Integration Across Systems
Finally, it’s not just shippers who have been adopting an open, cooperative mentality. In response to the growing advantages of integrated systems and seamless data sharing, new supply-chain visibility providers have themselves developed a mindset of collaboration in their own offerings. Instead of shutting out third-party systems or insisting on strict proprietary data silos, modern solutions make it easy to integrate with enterprise resource planning (ERP) and other existing systems. With easy-to-use APIs for integration, it becomes simple to incorporate real-time sensor data into the digital platforms that shippers are already using.
These integrations with existing enterprise management systems make it possible to view and analyze data from sensors alongside other data sources and relevant analytical tools. For example, webhook or API tools allow direct communication between supply-chain tracking solutions and internal systems such as Oracle or SAP. This reduces complexity and makes it easier to access and act on pertinent real-time data.
Similarly, integrations with AIS vessel tracking, road traffic, and other publicly available data sources make it possible for supply-chain management teams to stay up to date with all information on one dashboard. Instead of having to switch between different systems or manually connect with different data sources, an integrated supply-chain visibility solution provides everything you need in one place.
For instance, the manifest for an air shipment from one country to another may show that a product has arrived, when in fact it’s still stuck in customs. Without a real-time tracking solution, this would result in both the shipper and the end customer having inaccurate information, and potentially the end customer assembling and paying for a construction or manufacturing crew well in advance of the actual shipment arrival. But through integration between sensor and AIS vessel tracking data, the receiver can access location and condition data from multi-sensor trackers on land alongside real-time vessel location data while at sea, enabling seamless non-stop location tracking even as a shipment travels across the ocean. Armed with this information, it becomes possible for companies to gauge when the shipment will arrive, and have land transportation equipment and personnel ready.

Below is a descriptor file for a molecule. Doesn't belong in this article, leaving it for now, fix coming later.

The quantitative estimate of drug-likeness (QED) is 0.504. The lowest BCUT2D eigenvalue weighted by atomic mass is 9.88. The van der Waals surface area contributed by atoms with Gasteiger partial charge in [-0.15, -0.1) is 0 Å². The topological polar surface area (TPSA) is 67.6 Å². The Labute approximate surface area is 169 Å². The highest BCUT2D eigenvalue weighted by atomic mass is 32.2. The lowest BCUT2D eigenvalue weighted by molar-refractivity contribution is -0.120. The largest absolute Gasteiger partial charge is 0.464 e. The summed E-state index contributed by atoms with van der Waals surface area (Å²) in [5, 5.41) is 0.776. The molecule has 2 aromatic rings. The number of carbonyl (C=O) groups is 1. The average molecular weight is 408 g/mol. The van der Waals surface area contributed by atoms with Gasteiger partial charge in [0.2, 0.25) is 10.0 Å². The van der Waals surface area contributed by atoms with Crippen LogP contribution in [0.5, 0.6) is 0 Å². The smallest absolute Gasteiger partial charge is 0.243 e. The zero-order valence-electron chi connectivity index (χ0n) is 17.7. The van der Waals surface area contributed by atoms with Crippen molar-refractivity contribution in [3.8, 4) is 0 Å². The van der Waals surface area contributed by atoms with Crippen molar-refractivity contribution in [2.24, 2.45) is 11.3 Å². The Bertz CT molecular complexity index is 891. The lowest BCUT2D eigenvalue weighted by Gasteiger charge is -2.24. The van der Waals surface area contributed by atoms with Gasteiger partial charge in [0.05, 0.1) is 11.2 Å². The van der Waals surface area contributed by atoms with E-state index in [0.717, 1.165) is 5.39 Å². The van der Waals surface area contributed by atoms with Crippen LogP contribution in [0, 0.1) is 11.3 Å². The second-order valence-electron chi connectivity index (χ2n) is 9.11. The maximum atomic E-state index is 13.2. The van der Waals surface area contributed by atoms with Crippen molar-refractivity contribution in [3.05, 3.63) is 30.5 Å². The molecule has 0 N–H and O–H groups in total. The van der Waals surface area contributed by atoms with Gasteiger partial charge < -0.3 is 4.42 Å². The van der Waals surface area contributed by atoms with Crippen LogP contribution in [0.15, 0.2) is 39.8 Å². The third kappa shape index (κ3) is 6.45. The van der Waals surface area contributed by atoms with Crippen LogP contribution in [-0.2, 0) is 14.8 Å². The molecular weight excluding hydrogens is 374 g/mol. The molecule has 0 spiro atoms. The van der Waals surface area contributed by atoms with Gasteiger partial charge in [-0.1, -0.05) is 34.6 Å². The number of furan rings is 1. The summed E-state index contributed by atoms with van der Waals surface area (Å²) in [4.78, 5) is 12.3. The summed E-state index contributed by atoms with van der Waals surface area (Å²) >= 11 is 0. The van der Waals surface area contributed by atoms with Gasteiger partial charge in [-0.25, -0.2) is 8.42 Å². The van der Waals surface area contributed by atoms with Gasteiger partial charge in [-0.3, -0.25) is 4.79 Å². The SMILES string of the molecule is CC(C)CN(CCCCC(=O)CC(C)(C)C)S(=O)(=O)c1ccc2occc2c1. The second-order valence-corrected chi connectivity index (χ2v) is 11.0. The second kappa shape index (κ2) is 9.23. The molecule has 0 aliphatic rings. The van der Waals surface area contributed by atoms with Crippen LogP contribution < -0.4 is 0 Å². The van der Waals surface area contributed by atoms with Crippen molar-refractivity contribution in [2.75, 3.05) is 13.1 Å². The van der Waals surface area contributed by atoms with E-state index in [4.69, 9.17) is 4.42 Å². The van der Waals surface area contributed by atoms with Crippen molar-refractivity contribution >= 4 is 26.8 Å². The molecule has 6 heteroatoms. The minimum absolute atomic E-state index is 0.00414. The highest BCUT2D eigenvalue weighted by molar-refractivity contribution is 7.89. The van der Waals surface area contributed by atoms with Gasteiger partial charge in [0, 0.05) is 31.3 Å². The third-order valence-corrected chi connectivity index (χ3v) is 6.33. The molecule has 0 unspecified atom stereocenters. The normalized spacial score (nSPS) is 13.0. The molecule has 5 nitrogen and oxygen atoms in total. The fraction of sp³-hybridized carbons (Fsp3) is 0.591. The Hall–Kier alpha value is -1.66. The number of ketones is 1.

Building for the Future
Ultimately, sharing data is the key to building the supply chain of the future. The era of information silos is at an end. As the world grows ever more interconnected, modern manufacturers must embrace a mentality of sharing and transparency to stay competitive.
We all know that sharing is caring. But when it comes to the modern supply chain, it’s also everything from leveraging comprehensive datasets provided by real-time multi-sensor trackers, to ensuring relevant information is shared with the right people, to integrating seamlessly across systems. When systems and data sources are designed to be shared, it becomes natural to adopt a collaborative mindset, improving supply-chain operations and increasing efficiency from end to end.
Dagny Dukach is director of marketing at Tive Inc., a provider of sensor-driven supply chain visibility technology.